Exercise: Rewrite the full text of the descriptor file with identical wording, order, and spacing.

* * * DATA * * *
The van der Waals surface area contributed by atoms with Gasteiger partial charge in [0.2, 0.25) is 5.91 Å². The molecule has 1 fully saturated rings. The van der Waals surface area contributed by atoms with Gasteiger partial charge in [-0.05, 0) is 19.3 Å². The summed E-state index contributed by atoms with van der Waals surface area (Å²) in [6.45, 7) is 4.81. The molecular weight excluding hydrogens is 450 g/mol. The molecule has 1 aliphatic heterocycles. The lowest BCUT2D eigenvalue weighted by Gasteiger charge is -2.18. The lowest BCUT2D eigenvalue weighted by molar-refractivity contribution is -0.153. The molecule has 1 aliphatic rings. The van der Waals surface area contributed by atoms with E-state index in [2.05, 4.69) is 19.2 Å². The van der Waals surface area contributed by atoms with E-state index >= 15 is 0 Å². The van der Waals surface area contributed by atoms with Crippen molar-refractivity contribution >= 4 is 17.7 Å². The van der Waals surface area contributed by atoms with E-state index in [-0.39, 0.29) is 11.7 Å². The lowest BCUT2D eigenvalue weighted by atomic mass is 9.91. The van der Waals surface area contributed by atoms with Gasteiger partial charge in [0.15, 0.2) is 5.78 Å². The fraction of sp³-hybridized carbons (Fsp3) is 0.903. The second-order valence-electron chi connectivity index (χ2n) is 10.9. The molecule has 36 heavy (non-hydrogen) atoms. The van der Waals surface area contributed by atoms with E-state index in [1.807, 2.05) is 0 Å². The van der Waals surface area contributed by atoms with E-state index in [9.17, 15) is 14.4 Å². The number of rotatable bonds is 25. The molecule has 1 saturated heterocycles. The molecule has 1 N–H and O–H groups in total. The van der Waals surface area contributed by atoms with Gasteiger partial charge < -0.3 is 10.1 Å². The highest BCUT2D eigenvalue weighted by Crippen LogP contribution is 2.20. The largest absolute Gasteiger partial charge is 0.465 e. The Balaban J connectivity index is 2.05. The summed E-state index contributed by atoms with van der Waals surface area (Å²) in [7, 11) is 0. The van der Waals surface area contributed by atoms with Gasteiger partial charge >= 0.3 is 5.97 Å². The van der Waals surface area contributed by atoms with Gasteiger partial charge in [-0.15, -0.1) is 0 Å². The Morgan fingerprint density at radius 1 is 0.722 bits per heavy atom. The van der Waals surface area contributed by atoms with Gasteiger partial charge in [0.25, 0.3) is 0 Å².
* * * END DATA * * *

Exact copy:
The van der Waals surface area contributed by atoms with Gasteiger partial charge in [0.2, 0.25) is 5.91 Å². The molecule has 1 fully saturated rings. The van der Waals surface area contributed by atoms with Gasteiger partial charge in [-0.05, 0) is 19.3 Å². The summed E-state index contributed by atoms with van der Waals surface area (Å²) in [6.45, 7) is 4.81. The molecular weight excluding hydrogens is 450 g/mol. The molecule has 1 aliphatic heterocycles. The lowest BCUT2D eigenvalue weighted by Gasteiger charge is -2.18. The lowest BCUT2D eigenvalue weighted by molar-refractivity contribution is -0.153. The molecule has 1 aliphatic rings. The van der Waals surface area contributed by atoms with E-state index in [2.05, 4.69) is 19.2 Å². The van der Waals surface area contributed by atoms with E-state index >= 15 is 0 Å². The van der Waals surface area contributed by atoms with Crippen molar-refractivity contribution >= 4 is 17.7 Å². The van der Waals surface area contributed by atoms with E-state index in [-0.39, 0.29) is 11.7 Å². The lowest BCUT2D eigenvalue weighted by atomic mass is 9.91. The van der Waals surface area contributed by atoms with Gasteiger partial charge in [0.15, 0.2) is 5.78 Å². The fraction of sp³-hybridized carbons (Fsp3) is 0.903. The second-order valence-electron chi connectivity index (χ2n) is 10.9. The molecule has 36 heavy (non-hydrogen) atoms. The van der Waals surface area contributed by atoms with E-state index in [1.807, 2.05) is 0 Å². The van der Waals surface area contributed by atoms with E-state index in [9.17, 15) is 14.4 Å². The number of rotatable bonds is 25. The molecule has 1 saturated heterocycles. The molecule has 1 N–H and O–H groups in total. The van der Waals surface area contributed by atoms with Gasteiger partial charge < -0.3 is 10.1 Å². The highest BCUT2D eigenvalue weighted by Crippen LogP contribution is 2.20. The largest absolute Gasteiger partial charge is 0.465 e. The Balaban J connectivity index is 2.05. The summed E-state index contributed by atoms with van der Waals surface area (Å²) in [7, 11) is 0. The van der Waals surface area contributed by atoms with Gasteiger partial charge >= 0.3 is 5.97 Å². The van der Waals surface area contributed by atoms with Gasteiger partial charge in [-0.15, -0.1) is 0 Å². The Morgan fingerprint density at radius 1 is 0.722 bits per heavy atom. The van der Waals surface area contributed by atoms with Gasteiger partial charge in [0.25, 0.3) is 0 Å².